If you want to perform a particular method, such as value investing, dividend investing, or passive investing, consider a cash account.

Deposit and Holding Limits in a Brokerage Account

There are no limits to the amount of money you can put into a brokerage account unless it is an IRA, Roth IRA, or 401(k), and there are generally no restrictions on when you can access the money unless you buy some sort of restricted security or asset. Depending upon your tax situation and the type of assets you hold in the brokerage account, you may owe capital gains taxes, dividend taxes, or other taxes on your holdings.

Take note of the financial strength of your broker and the extent of its SIPC coverage. This is the insurance that compensates investors if their stock brokerage firm goes bankrupt. Different types of assets have different levels of coverage, and some have no coverage at all. Another alternative is to consider using a brokerage firm to execute trades while holding your securities through the Direct Registration System (DRS).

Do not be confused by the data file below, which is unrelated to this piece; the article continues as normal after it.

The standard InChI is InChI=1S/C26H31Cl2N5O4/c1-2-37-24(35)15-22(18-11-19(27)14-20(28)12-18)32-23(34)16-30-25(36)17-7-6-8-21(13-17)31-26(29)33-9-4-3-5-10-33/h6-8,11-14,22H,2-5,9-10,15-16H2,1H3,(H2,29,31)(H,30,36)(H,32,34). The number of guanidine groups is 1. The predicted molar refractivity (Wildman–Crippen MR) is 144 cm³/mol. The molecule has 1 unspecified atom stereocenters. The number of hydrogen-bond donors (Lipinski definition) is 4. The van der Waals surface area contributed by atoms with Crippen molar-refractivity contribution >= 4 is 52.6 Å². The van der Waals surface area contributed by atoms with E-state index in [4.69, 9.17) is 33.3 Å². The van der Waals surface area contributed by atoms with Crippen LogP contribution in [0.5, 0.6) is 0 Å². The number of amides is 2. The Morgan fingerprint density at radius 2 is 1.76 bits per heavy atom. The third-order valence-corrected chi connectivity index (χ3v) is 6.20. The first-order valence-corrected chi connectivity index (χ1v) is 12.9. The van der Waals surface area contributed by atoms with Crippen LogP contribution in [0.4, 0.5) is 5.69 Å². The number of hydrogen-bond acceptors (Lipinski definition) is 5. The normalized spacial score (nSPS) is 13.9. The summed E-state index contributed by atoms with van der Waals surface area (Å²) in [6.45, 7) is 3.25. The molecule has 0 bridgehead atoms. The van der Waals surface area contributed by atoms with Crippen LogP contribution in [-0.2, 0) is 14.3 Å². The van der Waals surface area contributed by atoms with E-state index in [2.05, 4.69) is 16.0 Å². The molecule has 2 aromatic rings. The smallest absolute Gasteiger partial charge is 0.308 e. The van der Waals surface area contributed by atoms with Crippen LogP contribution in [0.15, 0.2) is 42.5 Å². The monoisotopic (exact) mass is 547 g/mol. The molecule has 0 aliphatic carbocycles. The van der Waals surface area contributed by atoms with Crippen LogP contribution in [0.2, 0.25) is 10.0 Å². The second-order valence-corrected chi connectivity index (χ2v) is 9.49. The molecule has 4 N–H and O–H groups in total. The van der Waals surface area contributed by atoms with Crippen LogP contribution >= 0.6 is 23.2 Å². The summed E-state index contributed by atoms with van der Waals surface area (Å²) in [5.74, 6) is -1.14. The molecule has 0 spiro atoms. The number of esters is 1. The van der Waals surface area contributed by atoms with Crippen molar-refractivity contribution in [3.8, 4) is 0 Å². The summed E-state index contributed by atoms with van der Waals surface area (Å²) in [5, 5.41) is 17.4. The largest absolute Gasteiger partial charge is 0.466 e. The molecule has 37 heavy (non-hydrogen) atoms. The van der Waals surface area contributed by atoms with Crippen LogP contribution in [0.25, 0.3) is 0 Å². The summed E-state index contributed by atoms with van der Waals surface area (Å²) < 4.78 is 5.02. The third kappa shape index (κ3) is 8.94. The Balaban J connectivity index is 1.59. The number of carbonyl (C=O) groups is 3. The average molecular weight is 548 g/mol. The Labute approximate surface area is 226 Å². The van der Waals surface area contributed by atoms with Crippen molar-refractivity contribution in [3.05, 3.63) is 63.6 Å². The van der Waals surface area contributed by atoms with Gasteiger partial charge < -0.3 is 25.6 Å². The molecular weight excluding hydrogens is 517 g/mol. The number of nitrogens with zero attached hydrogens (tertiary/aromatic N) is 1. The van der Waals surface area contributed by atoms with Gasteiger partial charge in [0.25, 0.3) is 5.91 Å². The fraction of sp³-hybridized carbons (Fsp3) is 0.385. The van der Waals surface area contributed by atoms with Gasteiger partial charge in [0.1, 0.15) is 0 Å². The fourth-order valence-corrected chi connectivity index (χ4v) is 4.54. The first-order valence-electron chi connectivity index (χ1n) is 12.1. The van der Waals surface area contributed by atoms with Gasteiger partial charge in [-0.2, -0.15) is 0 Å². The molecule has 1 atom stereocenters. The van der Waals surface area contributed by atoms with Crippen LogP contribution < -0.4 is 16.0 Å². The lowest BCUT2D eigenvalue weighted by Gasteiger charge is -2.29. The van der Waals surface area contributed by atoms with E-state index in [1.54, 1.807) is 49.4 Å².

Limits on the Number of Brokerage Accounts

There is no limit to the number of non-retirement brokerage accounts you are allowed to have. You can have as many, or as few, brokerage accounts as you want through as many institutions as will permit you to open those accounts. You can have multiple brokerage accounts at the same institution, segregating assets by investing strategy. You can have multiple brokerage accounts at different institutions, diversifying your relationships and exposure.